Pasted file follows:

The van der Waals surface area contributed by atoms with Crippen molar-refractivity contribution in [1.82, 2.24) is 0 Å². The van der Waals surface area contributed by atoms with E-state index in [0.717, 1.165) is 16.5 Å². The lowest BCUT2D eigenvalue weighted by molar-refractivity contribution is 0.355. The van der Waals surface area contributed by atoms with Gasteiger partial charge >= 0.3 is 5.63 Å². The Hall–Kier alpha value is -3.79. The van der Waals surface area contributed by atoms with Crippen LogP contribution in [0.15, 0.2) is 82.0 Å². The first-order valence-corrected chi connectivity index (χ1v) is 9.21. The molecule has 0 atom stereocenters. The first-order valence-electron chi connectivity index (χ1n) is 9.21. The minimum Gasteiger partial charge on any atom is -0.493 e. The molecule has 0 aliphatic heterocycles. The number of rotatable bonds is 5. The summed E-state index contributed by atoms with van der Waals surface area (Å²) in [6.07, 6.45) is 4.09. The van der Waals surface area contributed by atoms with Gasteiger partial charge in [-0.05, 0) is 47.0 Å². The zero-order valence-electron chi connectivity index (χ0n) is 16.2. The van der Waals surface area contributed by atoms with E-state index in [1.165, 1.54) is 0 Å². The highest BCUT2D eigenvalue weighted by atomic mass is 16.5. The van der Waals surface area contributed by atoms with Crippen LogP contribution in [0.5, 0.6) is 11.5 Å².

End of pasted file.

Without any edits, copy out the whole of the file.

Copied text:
The van der Waals surface area contributed by atoms with Crippen molar-refractivity contribution in [1.82, 2.24) is 0 Å². The van der Waals surface area contributed by atoms with E-state index in [0.717, 1.165) is 16.5 Å². The lowest BCUT2D eigenvalue weighted by molar-refractivity contribution is 0.355. The van der Waals surface area contributed by atoms with Gasteiger partial charge >= 0.3 is 5.63 Å². The Hall–Kier alpha value is -3.79. The van der Waals surface area contributed by atoms with Crippen LogP contribution in [0.15, 0.2) is 82.0 Å². The first-order valence-corrected chi connectivity index (χ1v) is 9.21. The molecule has 0 atom stereocenters. The first-order valence-electron chi connectivity index (χ1n) is 9.21. The minimum Gasteiger partial charge on any atom is -0.493 e. The molecule has 0 aliphatic heterocycles. The number of rotatable bonds is 5. The summed E-state index contributed by atoms with van der Waals surface area (Å²) in [6.07, 6.45) is 4.09. The van der Waals surface area contributed by atoms with Gasteiger partial charge in [-0.05, 0) is 47.0 Å². The zero-order valence-electron chi connectivity index (χ0n) is 16.2. The van der Waals surface area contributed by atoms with E-state index in [1.165, 1.54) is 0 Å². The highest BCUT2D eigenvalue weighted by atomic mass is 16.5. The van der Waals surface area contributed by atoms with Crippen LogP contribution in [0.5, 0.6) is 11.5 Å².